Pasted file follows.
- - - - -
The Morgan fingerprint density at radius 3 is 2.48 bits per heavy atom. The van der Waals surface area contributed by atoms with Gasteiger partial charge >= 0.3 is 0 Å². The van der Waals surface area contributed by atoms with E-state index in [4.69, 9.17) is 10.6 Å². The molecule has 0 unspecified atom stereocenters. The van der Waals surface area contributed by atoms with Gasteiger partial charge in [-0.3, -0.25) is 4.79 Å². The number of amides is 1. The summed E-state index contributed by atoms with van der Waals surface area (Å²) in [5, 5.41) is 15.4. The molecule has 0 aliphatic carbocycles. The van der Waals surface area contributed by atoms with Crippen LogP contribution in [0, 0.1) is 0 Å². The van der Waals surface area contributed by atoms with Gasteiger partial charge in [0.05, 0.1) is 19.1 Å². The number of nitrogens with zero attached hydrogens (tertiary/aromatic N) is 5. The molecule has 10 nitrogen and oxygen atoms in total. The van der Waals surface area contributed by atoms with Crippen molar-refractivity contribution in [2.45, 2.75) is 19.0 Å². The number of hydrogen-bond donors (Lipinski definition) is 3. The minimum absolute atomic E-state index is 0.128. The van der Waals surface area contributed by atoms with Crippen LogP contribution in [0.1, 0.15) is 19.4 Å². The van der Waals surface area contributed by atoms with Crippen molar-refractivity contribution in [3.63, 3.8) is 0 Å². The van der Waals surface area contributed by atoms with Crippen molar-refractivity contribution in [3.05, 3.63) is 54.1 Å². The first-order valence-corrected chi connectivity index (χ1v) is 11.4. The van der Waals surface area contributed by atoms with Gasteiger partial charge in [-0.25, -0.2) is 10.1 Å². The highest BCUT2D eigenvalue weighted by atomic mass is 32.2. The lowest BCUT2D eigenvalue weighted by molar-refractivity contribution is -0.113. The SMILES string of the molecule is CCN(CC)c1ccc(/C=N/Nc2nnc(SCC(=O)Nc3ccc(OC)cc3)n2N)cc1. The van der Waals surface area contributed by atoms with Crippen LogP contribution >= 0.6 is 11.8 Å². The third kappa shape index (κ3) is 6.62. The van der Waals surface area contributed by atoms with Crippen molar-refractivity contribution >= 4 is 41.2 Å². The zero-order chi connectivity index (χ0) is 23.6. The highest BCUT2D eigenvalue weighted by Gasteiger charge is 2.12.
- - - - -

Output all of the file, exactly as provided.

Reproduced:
The Morgan fingerprint density at radius 3 is 2.48 bits per heavy atom. The van der Waals surface area contributed by atoms with Gasteiger partial charge >= 0.3 is 0 Å². The van der Waals surface area contributed by atoms with E-state index in [4.69, 9.17) is 10.6 Å². The molecule has 0 unspecified atom stereocenters. The van der Waals surface area contributed by atoms with Gasteiger partial charge in [-0.3, -0.25) is 4.79 Å². The number of amides is 1. The summed E-state index contributed by atoms with van der Waals surface area (Å²) in [5, 5.41) is 15.4. The molecule has 0 aliphatic carbocycles. The van der Waals surface area contributed by atoms with Crippen LogP contribution in [0, 0.1) is 0 Å². The van der Waals surface area contributed by atoms with Gasteiger partial charge in [0.05, 0.1) is 19.1 Å². The number of nitrogens with zero attached hydrogens (tertiary/aromatic N) is 5. The molecule has 10 nitrogen and oxygen atoms in total. The van der Waals surface area contributed by atoms with Crippen molar-refractivity contribution in [2.45, 2.75) is 19.0 Å². The number of hydrogen-bond donors (Lipinski definition) is 3. The minimum absolute atomic E-state index is 0.128. The van der Waals surface area contributed by atoms with Crippen LogP contribution in [0.1, 0.15) is 19.4 Å². The van der Waals surface area contributed by atoms with Crippen molar-refractivity contribution in [3.63, 3.8) is 0 Å². The van der Waals surface area contributed by atoms with Crippen molar-refractivity contribution in [3.05, 3.63) is 54.1 Å². The first-order valence-corrected chi connectivity index (χ1v) is 11.4. The van der Waals surface area contributed by atoms with Gasteiger partial charge in [-0.25, -0.2) is 10.1 Å². The highest BCUT2D eigenvalue weighted by atomic mass is 32.2. The lowest BCUT2D eigenvalue weighted by molar-refractivity contribution is -0.113. The SMILES string of the molecule is CCN(CC)c1ccc(/C=N/Nc2nnc(SCC(=O)Nc3ccc(OC)cc3)n2N)cc1. The van der Waals surface area contributed by atoms with Crippen LogP contribution >= 0.6 is 11.8 Å². The third kappa shape index (κ3) is 6.62. The van der Waals surface area contributed by atoms with Crippen molar-refractivity contribution >= 4 is 41.2 Å². The zero-order chi connectivity index (χ0) is 23.6. The highest BCUT2D eigenvalue weighted by Gasteiger charge is 2.12.